17. “then mental states arise in a system as a part of the relationships of the components of the system. Therefore, anything that reproduced the relationships in a similar system would be conscious.”

            That actually sounds more like an identity perspective rather than a functional one. And using language like consciousness “arising” is pretty discordant with the functionalist view, except perhaps in a metaphorical sense.

            To a functionalist, what we call “consciousness” is a set of functionality, capabilities, including such things as reflexes and fixed action patterns, sensory discrimination and associations, attention, memory, prediction, action selection, scenario simulations, and the system monitoring aspects of its own processing for assessing its own performance and additional prediction.

            Individually, none of these things seem that special. (Although the difficulty of producing them quickly escalates.) But when you put them all together, there’s a tendency to view the result as something separate and apart, something magical that can’t be explained by those components. Yet remove too many of those components, and our impression of that separate whole tends to disappear, although our intuitions in this area are amorphous and inconsistent.

            Put another way, what you’re calling a shortcut, I call the path, because that’s all there is, a large bag of integrated tricks. The conviction that there is something more arguably only exists due to vestigial dualism.


          18. “Functionalism is the doctrine that what makes something a thought, desire, pain (or any other type of mental state) depends not on its internal constitution, but solely on its function, or the role it plays, in the cognitive system of which it is a part. More precisely, functionalist theories take the identity of a mental state to be determined by its causal relations to sensory stimulations, other mental states, and behavior.”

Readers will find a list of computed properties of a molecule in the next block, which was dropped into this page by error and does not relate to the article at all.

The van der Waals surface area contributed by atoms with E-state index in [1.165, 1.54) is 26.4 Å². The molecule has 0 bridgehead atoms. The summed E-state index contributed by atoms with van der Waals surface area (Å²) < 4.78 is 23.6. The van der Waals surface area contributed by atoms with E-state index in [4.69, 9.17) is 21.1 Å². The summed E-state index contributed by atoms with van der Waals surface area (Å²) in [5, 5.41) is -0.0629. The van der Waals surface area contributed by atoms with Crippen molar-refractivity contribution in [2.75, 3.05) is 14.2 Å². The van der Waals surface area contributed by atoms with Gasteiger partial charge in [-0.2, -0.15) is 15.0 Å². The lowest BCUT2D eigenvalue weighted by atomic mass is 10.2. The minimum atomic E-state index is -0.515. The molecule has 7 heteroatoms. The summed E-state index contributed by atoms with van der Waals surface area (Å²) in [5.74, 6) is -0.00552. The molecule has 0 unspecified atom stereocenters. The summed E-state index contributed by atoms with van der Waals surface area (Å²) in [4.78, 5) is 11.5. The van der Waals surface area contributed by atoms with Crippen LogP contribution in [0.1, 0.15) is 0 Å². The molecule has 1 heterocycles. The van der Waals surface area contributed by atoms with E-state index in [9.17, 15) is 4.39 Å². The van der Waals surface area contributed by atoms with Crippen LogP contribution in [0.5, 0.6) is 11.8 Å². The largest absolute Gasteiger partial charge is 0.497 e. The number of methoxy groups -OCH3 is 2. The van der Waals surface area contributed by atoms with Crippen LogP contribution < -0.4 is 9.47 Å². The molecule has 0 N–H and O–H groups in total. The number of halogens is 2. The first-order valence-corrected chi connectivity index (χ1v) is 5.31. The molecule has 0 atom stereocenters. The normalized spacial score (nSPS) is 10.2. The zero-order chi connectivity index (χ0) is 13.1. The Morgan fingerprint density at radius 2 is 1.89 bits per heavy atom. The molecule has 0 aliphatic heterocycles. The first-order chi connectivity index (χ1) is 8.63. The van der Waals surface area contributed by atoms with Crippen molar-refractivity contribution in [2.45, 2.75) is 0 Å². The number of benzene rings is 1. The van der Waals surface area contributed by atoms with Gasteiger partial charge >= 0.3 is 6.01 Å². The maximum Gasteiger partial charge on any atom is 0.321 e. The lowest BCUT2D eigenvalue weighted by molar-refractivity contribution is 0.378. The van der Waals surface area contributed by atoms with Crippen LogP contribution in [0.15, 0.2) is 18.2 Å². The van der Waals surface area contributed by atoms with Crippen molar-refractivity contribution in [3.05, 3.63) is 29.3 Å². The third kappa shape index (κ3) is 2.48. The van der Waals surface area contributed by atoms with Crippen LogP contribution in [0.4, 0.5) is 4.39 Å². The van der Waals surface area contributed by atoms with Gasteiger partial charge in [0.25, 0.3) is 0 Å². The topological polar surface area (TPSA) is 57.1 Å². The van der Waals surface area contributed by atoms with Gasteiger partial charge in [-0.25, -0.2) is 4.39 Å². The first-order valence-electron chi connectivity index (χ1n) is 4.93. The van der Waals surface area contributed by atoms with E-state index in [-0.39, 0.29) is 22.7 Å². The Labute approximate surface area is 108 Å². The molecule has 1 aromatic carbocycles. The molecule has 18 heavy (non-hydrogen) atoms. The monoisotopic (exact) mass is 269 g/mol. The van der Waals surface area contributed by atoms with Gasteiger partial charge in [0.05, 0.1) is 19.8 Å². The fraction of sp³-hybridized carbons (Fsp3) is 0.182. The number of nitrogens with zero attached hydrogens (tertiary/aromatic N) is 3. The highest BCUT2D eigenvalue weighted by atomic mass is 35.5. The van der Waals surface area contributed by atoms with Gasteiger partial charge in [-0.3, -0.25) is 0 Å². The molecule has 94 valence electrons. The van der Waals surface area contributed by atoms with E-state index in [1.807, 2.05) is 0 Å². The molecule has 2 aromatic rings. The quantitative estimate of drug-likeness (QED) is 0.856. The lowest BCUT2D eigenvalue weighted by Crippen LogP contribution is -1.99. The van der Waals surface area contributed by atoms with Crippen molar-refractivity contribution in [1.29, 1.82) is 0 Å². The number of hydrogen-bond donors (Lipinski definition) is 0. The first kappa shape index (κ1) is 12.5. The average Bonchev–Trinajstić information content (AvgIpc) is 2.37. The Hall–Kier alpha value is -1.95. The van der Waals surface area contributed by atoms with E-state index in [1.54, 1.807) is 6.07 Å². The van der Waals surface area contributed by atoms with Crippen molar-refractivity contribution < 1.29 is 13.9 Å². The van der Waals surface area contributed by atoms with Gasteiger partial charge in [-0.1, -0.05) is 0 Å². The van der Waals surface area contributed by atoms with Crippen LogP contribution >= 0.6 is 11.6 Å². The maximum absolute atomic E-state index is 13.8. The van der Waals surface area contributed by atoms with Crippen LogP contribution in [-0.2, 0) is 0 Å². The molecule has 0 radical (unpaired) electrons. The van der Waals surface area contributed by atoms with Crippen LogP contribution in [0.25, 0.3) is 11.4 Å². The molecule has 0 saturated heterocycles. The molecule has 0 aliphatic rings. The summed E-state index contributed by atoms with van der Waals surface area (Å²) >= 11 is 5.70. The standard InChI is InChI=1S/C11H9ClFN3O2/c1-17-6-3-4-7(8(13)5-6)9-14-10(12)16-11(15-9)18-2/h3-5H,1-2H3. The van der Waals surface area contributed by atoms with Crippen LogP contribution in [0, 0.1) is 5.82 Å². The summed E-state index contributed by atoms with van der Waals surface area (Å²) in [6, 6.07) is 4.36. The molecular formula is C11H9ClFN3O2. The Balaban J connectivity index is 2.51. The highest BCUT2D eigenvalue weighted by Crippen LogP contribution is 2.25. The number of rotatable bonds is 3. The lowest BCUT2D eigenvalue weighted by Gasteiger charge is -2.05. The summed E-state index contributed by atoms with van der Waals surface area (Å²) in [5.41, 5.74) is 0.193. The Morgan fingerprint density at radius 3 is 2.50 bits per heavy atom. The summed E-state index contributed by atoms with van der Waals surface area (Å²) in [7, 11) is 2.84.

I’m not sure what I wrote is that different.

            One way (and to me the most logical way) to discuss your view would be to stop writing about consciousness and papers that write about consciousness. Every time you do you are calling it out as a phenomena that is in one way or another apart from or emergent from the variety of capabilities that the brain or nervous system has. You could simply argue that any paper mentioning it is already on the wrong track. “Falsification and Consciousness”, “Hard criteria for empirical theories of consciousness, ” – they are discussing something that really doesn’t even exist so waste of time. I could see that viewpoint.

            Buzsaki’s books that I have been reading a lot of recently hardly even mention consciousness.

            Where does subjective experience fall into your list of capabilities? That is something I associate with consciousness – the sense of being like something in the Nagel manner. If that is irrelevant or doesn’t need explanation, then a functional reproduction of the capabilities of the brain is certainly possible. And whether it is or is not conscious wouldn’t matter.


          19. “I’m not sure what I wrote is that different.”

            The key phrase from the SEP quote is: “not on its internal constitution, but solely on its function, or the role it plays”. My interpretation of what you wrote (emphasis added): “mental states arise in a system as a part of the relationships of the components of the system“, is that it’s more focused on constitution. But maybe I misread it?